How Will The SNP Choose Its Next Leader Following Nicola Sturgeon's Exit?

Humza Yousaf, Angus Robertson and Kate Forbes are all likely contenders.
Pool via Getty Images

Nicola’s Sturgeon’s resignation as Scotland’s first minister has sent shockwaves through her party, political opponents and the country.

In a sign of how dominant she has been in Scottish politics for the last eight years, in a recent survey asking who should succeed her, 69% of the Scottish public responded with “don’t know”.

Nevertheless, the SNP has set out how it will replace its outgoing leader — and it looks like the process will be as speedy as Sturgeon’s resignation seemed to be after her hefty shift at the top.

Overall, the race to replace Sturgeon will last less than six weeks. The process has been sped up by the fact that it has postponed plans to hold a special conference on independence on March 19.

Sturgeon had proposed that members decide at the special gathering what route the SNP would take to achieving independence, including using the next general election, expected in 2024, as a “de facto” referendum on independence.

After a meeting of the party’s national executive committee, those eying the top job have until February 24 to submit their nomination, with the vote open between March 13 and 27.

According to SNP rules, candidates must get at least 100 nominations from party members from at least 20 local branches. If more than one candidate receives the required nominations, a postal vote will be held.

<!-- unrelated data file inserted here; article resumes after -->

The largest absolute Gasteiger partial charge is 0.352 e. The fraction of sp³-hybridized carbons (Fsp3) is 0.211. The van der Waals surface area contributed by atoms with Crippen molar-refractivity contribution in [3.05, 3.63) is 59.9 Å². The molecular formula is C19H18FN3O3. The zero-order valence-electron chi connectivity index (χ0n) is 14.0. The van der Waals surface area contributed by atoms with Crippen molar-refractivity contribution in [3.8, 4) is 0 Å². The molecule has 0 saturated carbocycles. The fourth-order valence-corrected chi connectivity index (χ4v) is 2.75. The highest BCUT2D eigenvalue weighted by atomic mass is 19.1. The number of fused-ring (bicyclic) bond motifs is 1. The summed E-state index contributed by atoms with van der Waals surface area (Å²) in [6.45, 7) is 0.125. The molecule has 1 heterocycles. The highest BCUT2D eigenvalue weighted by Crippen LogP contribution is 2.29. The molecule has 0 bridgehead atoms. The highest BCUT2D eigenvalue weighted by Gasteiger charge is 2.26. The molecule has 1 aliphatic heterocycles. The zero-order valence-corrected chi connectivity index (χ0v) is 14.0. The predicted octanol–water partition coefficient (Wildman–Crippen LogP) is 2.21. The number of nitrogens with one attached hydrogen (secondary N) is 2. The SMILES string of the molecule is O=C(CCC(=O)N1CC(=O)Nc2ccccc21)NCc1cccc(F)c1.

The party said the results of the contest will be made public as soon as the result is determined and after the candidates have been told.

Former Westminster leader Angus Robertson is the current favourite, while Scottish finance secretary Kate Forbes is also considered a frontrunner.

The Daily Record reported that Humza Yousaf, the health secretary, is expected to throw his hat in the ring, while Ash Regan — who resigned over Sturgeon’s controversial gender recognition bill — could also stand.

Those that have ruled themselves out include deputy first minister John Swinney and rebel MP Joanna Cherry.

Stephen Flynn, who recently replaced Ian Blackford as Westminster leader, has also confirmed he will not stand for the top job.


What's Hot